Dangdut Fever: Indonesia’s sexy soulful folk music remains popular amidst increasing religious conservatism

Presented by IFLIX



Our brand-new documentary series, COCONUTS TV ON IFLIX, the first original docu-series to drop on the streaming service, is out right now! While the six-episode series is available exclusively on iflix, you can get a taste of the series by watching a special segment from the first episode, “Dang, it’s Dangdut” right here. Read on to learn more about the sexy world of dangdut and how it became so dang popular in conservative Indonesia.

It’s hard to deny that Indonesia’s Muslim-majority population has become increasingly conservative in recent years. Once rare, women wearing the hijab (Islamic headscarf) has now become a common sight, the government expends huge amounts of resources to keep pornography off of the Indonesian internet and TV stations have been ordered to blur even the most modest of cleavage (even on cartoon characters).

But despite all that, there is one aspect of Indonesian popular culture that refuses to follow the country’s slide towards conservatism, and that is dangdut.

Dangdut is an onomatopoeia word that describes the distinctive sound of the tabla drum, which is an essential component of any dangdut beat. Created during 1960s, during the reign of the country’s founding father Sukarno (when western pop music like that of the Beatles was largely banned from the country), dangdut is a uniquely Indonesian music genre but draws extensively from Arabic, Malay and Indian (especially Bollywood) influences.

Dangdut is inextricably linked to Rhoma Irama, still regarded as “The King of Dangdut”, who first popularized the genre and filled many of his songs with explicitly moral messages (the legendary musician, who still performs regularly, is also an Islamic preacher). His songs were aimed at the rakyat (common people), as opposed to the country’s elites, and while he may have adopted the look of a rebellious western rock-and-roller, many of his songs are sermons against the evils of things like staying up all night, alcohol and drugs. 


In many ways, dangdut was and is still regarded as a form of populist entertainment for the lower classes. But its popularity exploded during the 1980s and 1990s as it was promoted by the media as well as politicians who used dangdut as a way to reach the rakyat.

The genre’s real heyday came in 1990s, thanks largely due to the creation of dangdut koplo, a sub-genre that gained prominence at the end of the last millennium by incorporating more western musical influences, such as pop, rock and reggae, as well as a faster tempo based on the distinctive koplo rhythm of kendang drums.

But the real appeal of dangdut koplo lies not in it’s up-beat tempo but in the sexy and provocative singers that serenade the crowds over those throbbing koplo beats. While dangdut had always included elements of sensuality, dangdut koplo took it to a whole new level through the racy performances of singers such as Inul Vista, the sub-genre’s first true superstar.

While she’s now more associated with her wildly successful chain of family karaoke parlors spread across the country, for a time in the early 2000s Invul Vista was one of the most popular and polarizing figures in Indonesia. Her signature hip-shaking dance move, dubbed “goyang ngebor” (shaking drill), made her an almost instant celebrity throughout Indonesia as well as the target of criticism by the likes of Rhoma Irama and the Indonesian Ulema Council (MUI), who declared her eroticized dance moves “pornographic”. MUI tried to get her performances banned while Rhoma Irama denounced Inul’s dancing as “a threat to the country” and sexy dangdut koplo as being divorced from true dangdut.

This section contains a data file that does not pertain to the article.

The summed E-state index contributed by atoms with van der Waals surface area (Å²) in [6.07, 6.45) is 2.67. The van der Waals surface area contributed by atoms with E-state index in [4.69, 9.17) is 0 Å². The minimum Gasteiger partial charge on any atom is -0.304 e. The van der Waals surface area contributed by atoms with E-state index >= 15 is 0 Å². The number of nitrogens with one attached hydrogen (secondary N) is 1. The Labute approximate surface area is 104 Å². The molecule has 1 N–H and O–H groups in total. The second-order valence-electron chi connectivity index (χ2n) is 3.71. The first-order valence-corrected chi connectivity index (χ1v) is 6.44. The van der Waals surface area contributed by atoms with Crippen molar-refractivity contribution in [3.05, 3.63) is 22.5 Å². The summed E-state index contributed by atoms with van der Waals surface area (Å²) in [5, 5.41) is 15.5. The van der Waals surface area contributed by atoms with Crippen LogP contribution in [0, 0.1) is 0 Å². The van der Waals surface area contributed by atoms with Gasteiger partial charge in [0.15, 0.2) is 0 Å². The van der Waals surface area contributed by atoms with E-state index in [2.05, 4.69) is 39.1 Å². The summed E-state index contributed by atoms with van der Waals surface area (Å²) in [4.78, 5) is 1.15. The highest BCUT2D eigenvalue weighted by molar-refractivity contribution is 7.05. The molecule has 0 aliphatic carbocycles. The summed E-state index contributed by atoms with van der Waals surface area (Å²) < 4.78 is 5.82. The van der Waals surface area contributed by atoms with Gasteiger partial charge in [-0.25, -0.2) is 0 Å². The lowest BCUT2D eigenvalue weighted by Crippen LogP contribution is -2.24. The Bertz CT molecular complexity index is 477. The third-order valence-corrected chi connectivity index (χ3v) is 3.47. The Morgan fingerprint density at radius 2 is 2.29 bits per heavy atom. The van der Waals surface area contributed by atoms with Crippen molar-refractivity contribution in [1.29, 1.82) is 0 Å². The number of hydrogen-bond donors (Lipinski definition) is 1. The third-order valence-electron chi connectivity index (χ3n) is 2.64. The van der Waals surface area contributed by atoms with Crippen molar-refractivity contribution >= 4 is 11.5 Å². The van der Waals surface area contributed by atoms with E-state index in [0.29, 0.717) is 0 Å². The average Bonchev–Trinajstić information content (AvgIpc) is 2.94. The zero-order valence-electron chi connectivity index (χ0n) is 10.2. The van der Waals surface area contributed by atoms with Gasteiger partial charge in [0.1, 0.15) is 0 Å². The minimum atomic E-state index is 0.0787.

“The king” may have denounced her, but Inul revolutionized the world of dangdut, showing that mainstream Indonesian audiences still had an appetite for risque rhythms. Her huge success inevitably led to new dangdut acts attempting to outdo her in terms of audaciousness, an erotic arms race that led to such provocations such as Dewi Persik’s “goyang gergaji” (“shaking saw”) and Duo Serigala’s “goyang dribble”.


But for every dangdut divas who managed to make it big with their audacious acts, there are countless others who perform at small events or dangdut clubs around the country, whose meager pay is supplemented by tips handed to them by lusty audience members who come to gyrate alongside them. Some resort to gimmicks such as snake dancing in order to stand out from the crowd, as was the case with Irma Bule, a dangdut singer and mother of three who died on stage in 2016 after being bitten by the snake she was performing with.

The death of Irma Bule, as well as legendary dangdut bombshell Julia Perez, who tragically passed away last year as a result of cervical cancer, may signal the end of the dangdut industry’s reliance on raw sexuality as its primary marketing tool. In recent years, singers such as Ayu Ting Ting and Via Vallens have managed to become super stars by projecting a more playful sense of schoolgirl cuteness than outright sexiness in their performances.

Whether this trend is due to Indonesia’s increasing cultural conservatism or simply changing tastes is debatable, since up-and-coming dangdut stars such as Duo Biduan still very much make smoldering sexuality a major part of their performance personas.

What is clear is that dangdut is very much here to stay in Indonesia, in one form of another. More than half-a-century since the genre was born, D’Academy, a dangdut singing competition, is the highest rated television show in the country. During each daily airing of its 3-month long seasons, millions of Indonesians tune in to watch dangdut dreamers hoping to become the next Rhoma Irama or Inul Vista.

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